A Better Way to Cheer the Crimson and White


It’s a long-standing tradition at Ashland High School, during the graduation ceremony, for girls to wear white gowns and boys to wear red gowns. Red and white are our school colors, after all, and it’s an easy way to split the colors up in a large group. While it’s not actually a rule, it’s something Ashland High School does unquestioningly, and people try to enforce it anyway.

The problem is, not everybody given a white gown is a girl, and not everybody given a red gown is a boy.

The school has records saved of everybody’s information. They get it at registration. It includes, among other things, your name, your age and your sex. This is a problem because for some people, their legal sex does not match up with their gender.

Unfortunately, some students are therefore given a gown of the wrong color, often despite the fact that they ordered the color they wanted. Even though the website to order through asks your gender among other specifications, there is still a chance that a boy could end up with a white gown, or a girl with red. This can, understandably, make students uncomfortable, and it’s difficult to come out and specifically ask for the other color. While nobody has the right to question anybody about this topic, that doesn’t always stop people from being invasive, even unintentionally, in their confusion.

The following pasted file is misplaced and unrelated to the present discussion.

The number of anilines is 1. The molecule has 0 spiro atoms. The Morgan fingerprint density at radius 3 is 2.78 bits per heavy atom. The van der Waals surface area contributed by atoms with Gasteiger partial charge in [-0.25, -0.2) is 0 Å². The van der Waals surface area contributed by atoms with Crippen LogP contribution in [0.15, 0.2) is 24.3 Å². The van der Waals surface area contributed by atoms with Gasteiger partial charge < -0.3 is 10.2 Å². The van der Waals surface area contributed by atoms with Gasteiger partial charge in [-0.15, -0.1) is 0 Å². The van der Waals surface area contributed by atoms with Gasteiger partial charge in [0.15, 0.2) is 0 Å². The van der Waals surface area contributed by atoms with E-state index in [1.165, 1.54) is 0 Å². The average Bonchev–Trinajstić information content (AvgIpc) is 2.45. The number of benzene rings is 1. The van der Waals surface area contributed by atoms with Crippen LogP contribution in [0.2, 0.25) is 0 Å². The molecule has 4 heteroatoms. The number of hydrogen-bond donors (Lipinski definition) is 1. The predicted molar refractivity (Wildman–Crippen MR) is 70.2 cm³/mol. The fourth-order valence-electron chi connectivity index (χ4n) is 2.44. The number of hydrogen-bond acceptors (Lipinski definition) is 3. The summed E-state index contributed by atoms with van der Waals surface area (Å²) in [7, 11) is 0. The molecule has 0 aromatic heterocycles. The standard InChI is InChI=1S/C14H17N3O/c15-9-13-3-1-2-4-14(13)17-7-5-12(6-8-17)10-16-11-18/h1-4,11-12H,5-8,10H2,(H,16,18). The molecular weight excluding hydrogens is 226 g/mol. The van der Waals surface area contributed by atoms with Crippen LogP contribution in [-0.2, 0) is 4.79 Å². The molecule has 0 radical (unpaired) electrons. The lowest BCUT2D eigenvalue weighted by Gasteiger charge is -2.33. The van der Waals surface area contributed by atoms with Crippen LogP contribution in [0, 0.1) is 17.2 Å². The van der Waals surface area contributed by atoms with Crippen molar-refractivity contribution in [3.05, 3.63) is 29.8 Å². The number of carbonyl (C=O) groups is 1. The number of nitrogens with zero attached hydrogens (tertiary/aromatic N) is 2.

On top of the possibility of giving seniors the wrong colors, this also raises another issue. What about the students who are neither, either or both? Is a student who does not identify as simply male or female supposed to be forced into one or the other?

Because it’s not a real rule to begin with, this is a simple problem to fix. The solution is to ignore the idea of gender entirely. Instead, it should be acceptable and expected for a person of any gender or sex to wear either color, and for the school to determine a more efficient and inclusive way to distribute the colors evenly. While splitting students alphabetically is not the smartest idea (seniors sit alphabetically at the graduation ceremony and there would be an abrupt break in the line), the school could instead give red to the first student in the alphabet and alternate down the line. Or, when students decide who they walk with at the ceremony, the pair could wear complimentary gowns.

Whatever the specifics, the solution to this problem is to eliminate gender and sex from the equation completely. For 2014’s graduating class, it would be difficult to pull off such a quick change of plans, but Ashland would do well to be more accepting and inclusive in the future.